Woodcock annual monitoring Survey
If you are interested in taking part for 2024, we will be resuming our ongoing annual monitoring surveys (following on from the big national survey in 2023) at a smaller subset of sites across the UK. Please view the interactive map to see if there are any currently available squares near you.
Woodcock is the only species of wading bird in Britain and Ireland that is adapted to breed in woodland, both broad-leaved and coniferous. Its plumage is superbly camouflaged to blend in with dead leaf litter and ground vegetation, where it may roost or make its nest, remaining motionless unless approached at very close quarters.
The Woodcock Survey encompasses annual monitoring surveys at specific sites as well as a regular national survey, which takes place every ten years.
How to take part in the annual monitoring surveys in 2024
View available sites in the map below.
If a site is available locally, first sign-up for the survey to request it.
- Have a BTO account? Log-in at www.bto.org/my-bto and then sign-up to the survey.
- Don't have a BTO account? Register a new account and then sign-up to the survey.
Once logged-in, you can also find the survey sign-up for the Woodcock Survey under 'Sign Up for Projects' at www.bto.org/my-bto.
Request a site
Once signed-up, you can request a square via the survey application. Log-in to the survey application using your BTO account details.
2023 National Survey
In a 2015 review of the species' breeding population status, the Woodcock was was added to the UK Birds of Conservation Concern Red List because of a long-term decline in breeding numbers and range. The purpose of the Woodcock Survey 2023 was to provide an updated national population estimate and assessment of range change compared to the previous national surveys in 2003 and 2013. In addition, habitat use was investigated to improve our knowledge of habitat requirements, which can improve future woodland management for Woodcock.
The Woodcock breeding distribution covers much of Britain and Ireland, however, a considerable reduction in range has been indicated by Bird Atlas 2007-11, since the 1968-72 Breeding Atlas (Sharrock 1976) and a reduction in abundance, as shown by the results of annual roding counts between 2003 and 2012. In 2015, it was upgraded to the UK Red List (having previously been Amber-listed), due to the decline in breeding numbers and range.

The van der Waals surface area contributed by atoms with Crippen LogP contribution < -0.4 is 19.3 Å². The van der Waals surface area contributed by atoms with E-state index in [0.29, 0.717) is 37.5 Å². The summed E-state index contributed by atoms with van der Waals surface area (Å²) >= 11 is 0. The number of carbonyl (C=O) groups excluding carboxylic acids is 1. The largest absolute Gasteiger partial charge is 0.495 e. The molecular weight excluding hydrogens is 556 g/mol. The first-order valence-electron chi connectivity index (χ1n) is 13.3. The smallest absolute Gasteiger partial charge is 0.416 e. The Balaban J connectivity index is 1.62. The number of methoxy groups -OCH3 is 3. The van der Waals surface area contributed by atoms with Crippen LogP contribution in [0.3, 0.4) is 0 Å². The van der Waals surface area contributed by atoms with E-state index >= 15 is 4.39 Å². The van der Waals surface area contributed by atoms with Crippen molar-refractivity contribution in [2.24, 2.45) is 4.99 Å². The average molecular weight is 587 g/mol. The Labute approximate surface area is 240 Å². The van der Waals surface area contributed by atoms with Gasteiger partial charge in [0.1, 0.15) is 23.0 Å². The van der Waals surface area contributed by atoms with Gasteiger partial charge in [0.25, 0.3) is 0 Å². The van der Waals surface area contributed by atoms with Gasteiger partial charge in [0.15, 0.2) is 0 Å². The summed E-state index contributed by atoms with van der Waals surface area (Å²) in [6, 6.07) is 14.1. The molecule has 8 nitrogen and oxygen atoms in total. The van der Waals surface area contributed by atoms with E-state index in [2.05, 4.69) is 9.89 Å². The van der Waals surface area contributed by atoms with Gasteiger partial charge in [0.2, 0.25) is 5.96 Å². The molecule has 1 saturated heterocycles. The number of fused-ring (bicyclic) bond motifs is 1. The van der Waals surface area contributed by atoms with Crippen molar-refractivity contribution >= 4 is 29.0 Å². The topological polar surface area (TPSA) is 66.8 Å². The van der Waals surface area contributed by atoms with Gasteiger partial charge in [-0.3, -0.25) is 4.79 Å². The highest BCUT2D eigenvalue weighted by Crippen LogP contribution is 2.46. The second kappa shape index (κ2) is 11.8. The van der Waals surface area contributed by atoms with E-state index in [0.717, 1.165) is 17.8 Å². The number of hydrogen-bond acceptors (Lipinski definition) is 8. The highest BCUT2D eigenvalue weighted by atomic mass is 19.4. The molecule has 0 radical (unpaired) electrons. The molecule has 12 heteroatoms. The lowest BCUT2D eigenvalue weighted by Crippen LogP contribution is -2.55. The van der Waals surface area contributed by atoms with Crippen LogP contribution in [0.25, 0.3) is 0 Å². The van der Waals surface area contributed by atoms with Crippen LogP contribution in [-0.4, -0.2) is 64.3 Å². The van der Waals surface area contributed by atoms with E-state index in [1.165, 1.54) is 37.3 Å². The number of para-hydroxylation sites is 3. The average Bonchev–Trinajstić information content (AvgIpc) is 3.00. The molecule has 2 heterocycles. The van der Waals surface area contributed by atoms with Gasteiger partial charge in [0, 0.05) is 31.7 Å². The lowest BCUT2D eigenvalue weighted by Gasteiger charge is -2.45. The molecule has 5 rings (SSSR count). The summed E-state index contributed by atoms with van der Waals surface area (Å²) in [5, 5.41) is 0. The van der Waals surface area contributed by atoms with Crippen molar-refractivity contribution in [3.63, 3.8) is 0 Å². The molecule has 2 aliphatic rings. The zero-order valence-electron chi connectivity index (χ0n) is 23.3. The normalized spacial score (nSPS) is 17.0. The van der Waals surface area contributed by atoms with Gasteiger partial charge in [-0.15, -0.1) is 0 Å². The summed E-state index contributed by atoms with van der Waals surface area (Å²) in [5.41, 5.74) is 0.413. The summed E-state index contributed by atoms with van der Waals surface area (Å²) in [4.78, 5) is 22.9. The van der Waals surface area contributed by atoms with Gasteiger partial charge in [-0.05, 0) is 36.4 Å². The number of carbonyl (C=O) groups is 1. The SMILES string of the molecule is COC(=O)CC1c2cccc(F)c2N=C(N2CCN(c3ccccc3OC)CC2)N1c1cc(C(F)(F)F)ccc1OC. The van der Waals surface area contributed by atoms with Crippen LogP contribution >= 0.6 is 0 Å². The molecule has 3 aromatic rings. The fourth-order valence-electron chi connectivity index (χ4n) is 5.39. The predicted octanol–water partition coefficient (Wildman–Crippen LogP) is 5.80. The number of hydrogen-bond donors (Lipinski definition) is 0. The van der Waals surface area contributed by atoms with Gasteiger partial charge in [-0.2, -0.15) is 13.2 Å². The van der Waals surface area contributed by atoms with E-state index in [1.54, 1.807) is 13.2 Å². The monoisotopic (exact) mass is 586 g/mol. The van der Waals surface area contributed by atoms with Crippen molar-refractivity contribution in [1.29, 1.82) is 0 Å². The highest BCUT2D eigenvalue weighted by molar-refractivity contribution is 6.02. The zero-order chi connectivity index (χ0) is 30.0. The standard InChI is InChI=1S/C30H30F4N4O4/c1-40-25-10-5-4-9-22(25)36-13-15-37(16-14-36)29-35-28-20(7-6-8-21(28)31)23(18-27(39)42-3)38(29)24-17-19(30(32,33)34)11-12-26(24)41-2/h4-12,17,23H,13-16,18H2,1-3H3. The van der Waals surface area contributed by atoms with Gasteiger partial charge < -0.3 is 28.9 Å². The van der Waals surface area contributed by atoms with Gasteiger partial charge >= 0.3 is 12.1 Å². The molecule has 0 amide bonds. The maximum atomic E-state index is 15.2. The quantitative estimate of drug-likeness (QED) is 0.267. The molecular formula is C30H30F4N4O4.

The nocturnal habits and cryptic nature of this species makes it difficult to monitor the breeding population using our traditional survey methods, such as the Breeding Bird Survey (BBS). However, a special survey method for Woodcock has been devised, which uses the counts of the territorial roding flights, undertaken by males at dusk and dawn, to estimate the number of individual males present.
The first national Woodcock Survey was undertaken in 2003 estimated a breeding population of 78,000 males in Britain. Thus providing a baseline against which to assess future population change. During winter, it is estimated that up to 1.5 million individuals may be present in Britain and Ireland; mostly originating from northern Europe and western Russia.
Time / skill required
- April: one daytime recce to establish the best place to locate the count point.
- May to June: three visits to count point at dusk, at least one week apart, between 1 May and 30 June.
Help us continue our vital surveys
The data from our long-standing surveys and monitoring schemes allow us to conduct robust and objective research, which we use to drive positive change for the UK’s birds.
But with unprecedented pressures on funding, we need your support to continue to collect this data.Donate to the Surveys Appeal today
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